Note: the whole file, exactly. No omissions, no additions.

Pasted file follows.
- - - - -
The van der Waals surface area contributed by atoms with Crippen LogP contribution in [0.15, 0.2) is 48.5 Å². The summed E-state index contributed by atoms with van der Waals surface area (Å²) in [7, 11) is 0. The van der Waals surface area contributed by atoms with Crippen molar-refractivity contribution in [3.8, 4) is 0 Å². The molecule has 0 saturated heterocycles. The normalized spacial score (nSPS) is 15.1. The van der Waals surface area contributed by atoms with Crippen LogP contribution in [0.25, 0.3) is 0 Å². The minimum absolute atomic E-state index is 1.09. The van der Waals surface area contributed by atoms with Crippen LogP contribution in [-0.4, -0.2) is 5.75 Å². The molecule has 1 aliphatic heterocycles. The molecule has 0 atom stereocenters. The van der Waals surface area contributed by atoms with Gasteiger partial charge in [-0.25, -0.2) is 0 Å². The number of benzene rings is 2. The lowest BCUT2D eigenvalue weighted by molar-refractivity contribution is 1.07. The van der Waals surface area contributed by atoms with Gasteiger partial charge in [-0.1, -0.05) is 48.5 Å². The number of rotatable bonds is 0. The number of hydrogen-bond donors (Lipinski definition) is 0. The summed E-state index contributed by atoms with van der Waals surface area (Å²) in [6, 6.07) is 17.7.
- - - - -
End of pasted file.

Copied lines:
The van der Waals surface area contributed by atoms with Crippen LogP contribution in [0.15, 0.2) is 48.5 Å². The summed E-state index contributed by atoms with van der Waals surface area (Å²) in [7, 11) is 0. The van der Waals surface area contributed by atoms with Crippen molar-refractivity contribution in [3.8, 4) is 0 Å². The molecule has 0 saturated heterocycles. The normalized spacial score (nSPS) is 15.1. The van der Waals surface area contributed by atoms with Crippen LogP contribution in [0.25, 0.3) is 0 Å². The minimum absolute atomic E-state index is 1.09. The van der Waals surface area contributed by atoms with Crippen LogP contribution in [-0.4, -0.2) is 5.75 Å². The molecule has 1 aliphatic heterocycles. The molecule has 0 atom stereocenters. The van der Waals surface area contributed by atoms with Gasteiger partial charge in [-0.25, -0.2) is 0 Å². The number of benzene rings is 2. The lowest BCUT2D eigenvalue weighted by molar-refractivity contribution is 1.07. The van der Waals surface area contributed by atoms with Gasteiger partial charge in [-0.1, -0.05) is 48.5 Å². The number of rotatable bonds is 0. The number of hydrogen-bond donors (Lipinski definition) is 0. The summed E-state index contributed by atoms with van der Waals surface area (Å²) in [6, 6.07) is 17.7.